This  brings us to another reason to study war; that of investigation leading to punishment for war crimes.  As Sean Mc Glynn stated in his essay, ‘What constitutes a war crime has  meant different things to different people in different cultures in different times.’ The fact remains however, that the study of war has often led to both the discovery of these crimes, and the prosecution of the perpetrators. The most widely known war crime trials being those held at Nuremburg following the Second World War, and more recently the trial in the Hague of Slobodan Milošević,  for his part in the massacre at Srebrenica during the Bosnian War. According to Macmillan,  following  the  Second World  War, France had a painful time coming to terms with the issues arising from its collaboration with the Nazis in the area of the country ruled by the Vichy government. This uncomfortable truth and the war crimes perpetrated under the regime, including the deportation of Jews, lay awkwardly with the popular myth of French resistance after the war. Macmillan states that studies of this aspect of the war, from mainly non-French historians,  eventually uncovered the extent to which France had aided in the Holocaust.  Across the world, in China the study of war unearthed the war crimes perpetrated by the Japanese.  One such war crime became known as the ‘Rape of Nanking’,  and was gruesomely portrayed in the 2011 movie, ‘The Flowers of War’.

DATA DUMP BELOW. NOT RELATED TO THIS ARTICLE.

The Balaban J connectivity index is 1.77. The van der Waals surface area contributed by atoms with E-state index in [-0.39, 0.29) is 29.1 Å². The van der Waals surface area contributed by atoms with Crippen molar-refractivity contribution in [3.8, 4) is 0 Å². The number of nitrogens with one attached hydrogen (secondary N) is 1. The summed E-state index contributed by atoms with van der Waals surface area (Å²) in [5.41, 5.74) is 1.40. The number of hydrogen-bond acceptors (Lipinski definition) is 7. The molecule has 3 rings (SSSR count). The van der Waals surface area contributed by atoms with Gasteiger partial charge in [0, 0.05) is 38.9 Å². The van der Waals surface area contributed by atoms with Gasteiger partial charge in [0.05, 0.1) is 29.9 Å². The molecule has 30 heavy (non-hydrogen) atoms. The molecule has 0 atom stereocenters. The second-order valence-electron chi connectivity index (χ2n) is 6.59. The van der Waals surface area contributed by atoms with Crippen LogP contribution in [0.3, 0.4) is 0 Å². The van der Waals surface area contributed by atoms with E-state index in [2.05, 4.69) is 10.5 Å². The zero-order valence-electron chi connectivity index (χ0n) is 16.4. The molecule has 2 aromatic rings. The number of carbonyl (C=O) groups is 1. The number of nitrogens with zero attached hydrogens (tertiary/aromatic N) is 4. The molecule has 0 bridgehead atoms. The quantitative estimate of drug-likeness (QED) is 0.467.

Herein lies another reason to study war; for its entertainment value alone.  As Gray so eloquently points out in his essay, ‘Why study military history’, there are numerous television channels and specialist book clubs  dedicated to the history of war. Along with this, war walks and re-enactments remain popular. The author was himself once a tour guide at Fort Eben Emael, Belgium, routinely explaining the battle and its significance to multi-national groups of tourists as well as official army tours.  The cinema also plays its part in bringing the history of war to the masses, although movies are often criticised for being historically inaccurate.  As stated by James Chapman in his essay, the cinema has both influenced attitudes to war and also been shaped by it.

An early example of the cinema being used as a medium through which to enable the masses to study war through entertainment was, according to Chapman, the release of the movie ‘The Battle of the Somme’, in 1916. Compiled from actual footage, and according to Chapman, seen by hundreds of thousands of people, this movie was produced to help explain the war to the general public.  Chapman compares this to the 1998 Steven Spielberg movie, ‘Saving Private Ryan’, which whilst being a fictional story, was critically received by veterans and historians alike due to its portrayal of the Omaha beach landing at the beginning of the movie. This scene set new standards for realism in the movie genre.  The advent of home entertainment has made the studying of war a popular pastime, both through the Internet and DVDs, along with monthly publications such as ‘Britain at War’ being produced.  This all makes the study of war for entertainment a popular and rewarding pastime.  As David Chandler writes, ‘the study of military history is not solely for the academic elite – (sic) its study is also an ideal source of pleasure for the layman with a genuine interest in the passionate dramas of the past.’